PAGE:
Striper fishermen know that a Cotton Cordell Red-Fin fishing lure is without rival when it comes to imitating big gizzard shad wallowing near the surface. The same principle applies to largemouth fishing anywhere the bass grow to jumbo sizes and make good use of big gizzard shad, according to Arkansas trophy bass expert, Mitch Looper.
Looper knows. He has spent many an afternoon wobbling a Red-Fin slowly and steadily across the surface of a big-bass lake – ever ready for an explosive strike. Fishing mostly with a C-10 Red-Fin fishing lure fishing lure, which is 7 inches long, Looper expects every fish that hits the bait to be a high-quality bass, with some genuine hawgs in the mix.
Looper makes long casts across areas where he has seen shad cruising near the surface and reels slowly and steadily. He holds his rod tip high toward the beginning of each retrieve and then moves it closer to the surface as the Red-Fin gets closer to the boat. The idea is to keep the bait on the surface, wobbling back and forth.
A Red-Fin is a very wide wobbler. The broad wobble, when combined with the bait’s large size, creates a big “V” wake that gets the bass’ attention and that is very similar to wakes put out by big gizzard shad when they cruise near the top.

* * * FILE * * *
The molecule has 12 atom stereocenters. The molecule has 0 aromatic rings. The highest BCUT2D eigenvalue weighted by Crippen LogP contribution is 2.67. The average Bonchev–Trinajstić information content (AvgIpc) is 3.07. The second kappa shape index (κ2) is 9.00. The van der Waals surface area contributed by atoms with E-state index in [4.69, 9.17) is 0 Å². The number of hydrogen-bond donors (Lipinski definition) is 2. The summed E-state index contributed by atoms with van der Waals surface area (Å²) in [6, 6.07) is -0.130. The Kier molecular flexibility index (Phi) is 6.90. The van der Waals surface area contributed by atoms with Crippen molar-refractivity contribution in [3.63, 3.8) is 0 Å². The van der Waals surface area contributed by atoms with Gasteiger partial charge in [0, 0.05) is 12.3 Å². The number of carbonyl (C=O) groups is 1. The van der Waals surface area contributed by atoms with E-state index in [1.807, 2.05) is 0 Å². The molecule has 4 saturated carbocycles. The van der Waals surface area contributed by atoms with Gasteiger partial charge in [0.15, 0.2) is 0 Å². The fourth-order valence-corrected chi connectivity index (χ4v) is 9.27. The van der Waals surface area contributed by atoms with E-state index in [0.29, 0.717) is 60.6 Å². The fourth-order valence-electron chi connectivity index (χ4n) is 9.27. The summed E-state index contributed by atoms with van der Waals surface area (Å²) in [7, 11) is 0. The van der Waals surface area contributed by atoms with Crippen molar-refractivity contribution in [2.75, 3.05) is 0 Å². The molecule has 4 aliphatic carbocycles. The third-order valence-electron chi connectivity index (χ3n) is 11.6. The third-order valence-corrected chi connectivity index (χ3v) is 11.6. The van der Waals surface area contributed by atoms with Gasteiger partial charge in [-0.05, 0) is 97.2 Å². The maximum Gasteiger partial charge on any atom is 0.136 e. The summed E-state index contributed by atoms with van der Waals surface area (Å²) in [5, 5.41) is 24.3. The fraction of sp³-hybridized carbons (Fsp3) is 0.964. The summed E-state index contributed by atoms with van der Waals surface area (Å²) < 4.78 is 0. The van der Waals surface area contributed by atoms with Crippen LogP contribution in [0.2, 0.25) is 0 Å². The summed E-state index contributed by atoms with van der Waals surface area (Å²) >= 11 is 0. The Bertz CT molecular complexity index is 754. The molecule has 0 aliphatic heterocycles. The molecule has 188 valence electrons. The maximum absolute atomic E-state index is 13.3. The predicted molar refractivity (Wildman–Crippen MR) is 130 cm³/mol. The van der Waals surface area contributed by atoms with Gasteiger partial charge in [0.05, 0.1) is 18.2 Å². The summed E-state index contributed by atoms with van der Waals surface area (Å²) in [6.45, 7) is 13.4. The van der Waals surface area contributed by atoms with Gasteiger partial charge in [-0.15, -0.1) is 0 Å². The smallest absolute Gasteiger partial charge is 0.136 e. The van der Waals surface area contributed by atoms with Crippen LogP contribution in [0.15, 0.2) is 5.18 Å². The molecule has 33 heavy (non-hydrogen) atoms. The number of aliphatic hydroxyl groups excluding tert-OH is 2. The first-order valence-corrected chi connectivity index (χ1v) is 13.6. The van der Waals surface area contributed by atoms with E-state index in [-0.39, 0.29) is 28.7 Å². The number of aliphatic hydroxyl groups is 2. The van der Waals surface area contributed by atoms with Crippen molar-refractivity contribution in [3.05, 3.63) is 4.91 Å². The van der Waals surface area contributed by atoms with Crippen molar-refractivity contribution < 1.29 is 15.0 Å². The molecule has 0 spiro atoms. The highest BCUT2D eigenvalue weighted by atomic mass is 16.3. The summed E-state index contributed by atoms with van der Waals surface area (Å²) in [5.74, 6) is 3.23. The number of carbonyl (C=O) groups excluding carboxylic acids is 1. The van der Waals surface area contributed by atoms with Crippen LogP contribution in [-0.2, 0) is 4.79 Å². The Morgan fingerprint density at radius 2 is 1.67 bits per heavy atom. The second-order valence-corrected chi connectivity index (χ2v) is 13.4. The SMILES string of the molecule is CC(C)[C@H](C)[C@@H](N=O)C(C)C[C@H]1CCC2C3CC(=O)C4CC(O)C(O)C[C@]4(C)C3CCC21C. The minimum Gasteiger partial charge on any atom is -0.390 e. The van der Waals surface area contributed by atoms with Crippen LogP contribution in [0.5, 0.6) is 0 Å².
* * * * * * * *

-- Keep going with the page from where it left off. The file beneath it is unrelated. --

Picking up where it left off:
Looper rarely varies his cadence. The only major exception is when a bass blows up on the bait and misses it. He’ll then make a couple quick cranks to pull the bait beneath the surface, and the bass often will nab the bait as soon as it goes under.
The Red-Fin bite can be good any time the bass are shallow and relating to big baitfish. In Arkansas, where gizzard shad cruise the surfaces of many lakes from February through November, Red-Fin fishing is virtually a year ‘round tactic.
Looper will fish a Red-Fin over many types of cover and structure, including stump-covered flats, points, humps, ditches and submerged grassbeds. More important than the cover is the presence of big baitfish, ideally with bass chasing them from time to time.
Looper does most of his Red-Fin fishing with the big 7-inch model, but occasionally he finds that the bass want the more erratic action of a CJ9 Red-Fin, which is a jointed 5-inch model. He fishes the jointed bait the same way, wobbling it slowly and steadily across the surface.
A short, heavy-action rod is critical for solidly hooking and landing big fish on a 7-inch Red-Fin, Looper has learned. He uses a 6-foot, 2-inch Shakespeare muskie rod. Between the time he discovered how much jumbo bass like Red-Fins and the time he figured out the right rod for the task, Looper lost a lot of heavyweight largemouths.
Because of the big size of the bait and of the bass it tends to attract, Looper uses heavy line. He typically spools up with 25-pound-test Silver Thread.
Looper’s colors of choice for Red-Fin fishing are rainbow trout and Arkansas shiner.